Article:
That’s when they turned to the Bungalow Company. Its design cost a bit more, and there were only a handful to choose from, but one was exactly what they were looking for: a 2,500 square-foot Arts and Crafts model that combines a period aesthetic with a modern, three-bedroom layout. What impressed the Heirendts was the deep porch, traditional details, and extensive woodwork- hallmarks of Craftsman houses rarely seen in the dozens of plans they had looked at. Better still, the Bungalow Company, like most stock plan producers, would customize it to the couple’s wishes. At their request, designer Christian Gladu altered the floor plan to make space for an additional bedroom and bathroom upstairs, enlarged the kitchen, moved and expanded the pantry, and added a half-bath under the stairs. The changes took about a month to draw up and cost an extra $2,100 on top of the $1,600 for the basic plan, not cheap, but far less than an architect would have charged to design the Heirendts’ dream house from the ground up.

The result is so convincing, Kathy Heirendt says, that the place blends seamlessly into its neighborhood of older homes. “People ask if we remodeled,” she says. “It’s all new, but you wouldn’t know it.”

Help From the Internet
The drive to develop and market a better class of stock plans may be a recent phenomenon, but the idea of ready-made designs has strong historical roots. “Pattern books” were a staple of 19th century building, and in the early 20th century Gustav Stickley sold plans for Craftsman-style homes to generate demand for his furniture. The American Plywood Association had a similar idea in the 1950’s and ‘60’s when it published plan books for vacation homes to be built using its products. More recently Life magazine commissioned “Dream House” designs from architectural heavyweights including Robert A.M. Stern and Michael Graves.

The Internet has made it easier than ever for individual architects and entrepreneurs to carve out a niche in the $72-million-a-year plan marketplace. Architect Ross Chapin, based on Washington state’s Whidbey Island, is best known for his custom residential and clustered-home designs. He never advertises, but visitors to his Website will find several plans for sale. He put them there, he says, so people who weren’t wealthy could have access to better design. “What’s on the market are variations on a few dozen outdated plans. We live smarter now and need plans to fit the way we live.”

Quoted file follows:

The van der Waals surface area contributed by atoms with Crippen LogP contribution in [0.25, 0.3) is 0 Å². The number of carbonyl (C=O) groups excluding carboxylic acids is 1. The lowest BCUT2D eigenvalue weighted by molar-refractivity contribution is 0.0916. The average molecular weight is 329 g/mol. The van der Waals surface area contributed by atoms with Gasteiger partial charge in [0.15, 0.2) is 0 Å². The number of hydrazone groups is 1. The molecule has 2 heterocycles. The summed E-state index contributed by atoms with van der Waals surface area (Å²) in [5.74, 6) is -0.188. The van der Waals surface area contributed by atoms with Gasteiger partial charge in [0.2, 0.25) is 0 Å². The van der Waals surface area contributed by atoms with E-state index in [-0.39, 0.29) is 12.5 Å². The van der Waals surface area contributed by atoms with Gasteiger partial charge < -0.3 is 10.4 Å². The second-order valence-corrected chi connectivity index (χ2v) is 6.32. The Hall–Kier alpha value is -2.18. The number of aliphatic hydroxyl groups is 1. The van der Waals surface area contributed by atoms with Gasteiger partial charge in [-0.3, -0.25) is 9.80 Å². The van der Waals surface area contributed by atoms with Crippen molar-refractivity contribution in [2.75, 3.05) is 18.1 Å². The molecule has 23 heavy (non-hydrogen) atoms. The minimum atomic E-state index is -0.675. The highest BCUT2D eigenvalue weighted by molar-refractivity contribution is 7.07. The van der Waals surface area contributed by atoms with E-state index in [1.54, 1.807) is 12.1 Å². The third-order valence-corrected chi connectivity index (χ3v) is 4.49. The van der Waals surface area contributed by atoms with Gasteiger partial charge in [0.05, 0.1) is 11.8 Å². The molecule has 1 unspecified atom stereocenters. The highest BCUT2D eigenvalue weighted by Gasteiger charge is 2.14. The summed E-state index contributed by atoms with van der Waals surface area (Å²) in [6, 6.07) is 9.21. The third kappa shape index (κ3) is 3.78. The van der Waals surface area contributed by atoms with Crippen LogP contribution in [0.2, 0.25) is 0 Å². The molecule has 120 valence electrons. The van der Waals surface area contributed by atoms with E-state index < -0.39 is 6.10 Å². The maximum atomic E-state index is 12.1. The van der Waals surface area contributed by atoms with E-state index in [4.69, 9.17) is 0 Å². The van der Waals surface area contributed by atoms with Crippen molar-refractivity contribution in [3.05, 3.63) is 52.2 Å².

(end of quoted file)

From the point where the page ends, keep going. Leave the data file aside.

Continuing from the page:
The Internet also makes it possible for like-minded designers and consumers to find one another. Architectural House Plans, for example, offers a wide range of plans by such well-known architects as Dale Mulfinger, Michaela Mahady, and Sarah Susanka.

If the Internet makes is so easy for architects and designers to sell stock plans, why aren’t more of them doing it? The answer lies in the amount of time and effort necessary to add a new business to their already hectic schedules, and the difficulty in achieving high rankings in the major search engines. This is why more and more architects who believe in this concept are turning to companies like Architectural House Plans to market and sell their designs.

However, Russell Versaci’s experiences provide a cautionary tale. While he brought happiness to people like Marcus and Susan Jones, who built his 3,250 square-foot Currier farmhouse in rural Maryland, the architect fears inducing apoplexy in some of his well-heeled clients, who could have forked over tens of thousands of dollars in design fees for a multimillion-dollar custom home only to see something that looks similar available online for a fraction of the cost.

Veraci now says his portfolio of stock homes is “in dry stock” until he can set up the whole thing apart from his custom practice, in an enterprise that can support the plans by efficiently customizing them and consulting with buyers. “We need to establish a separate entity,” he says. But he hasn’t lost faith in the idea that stock plans can make good design affordable: “I really believe it’s important for architects like us to create a product that people can build.”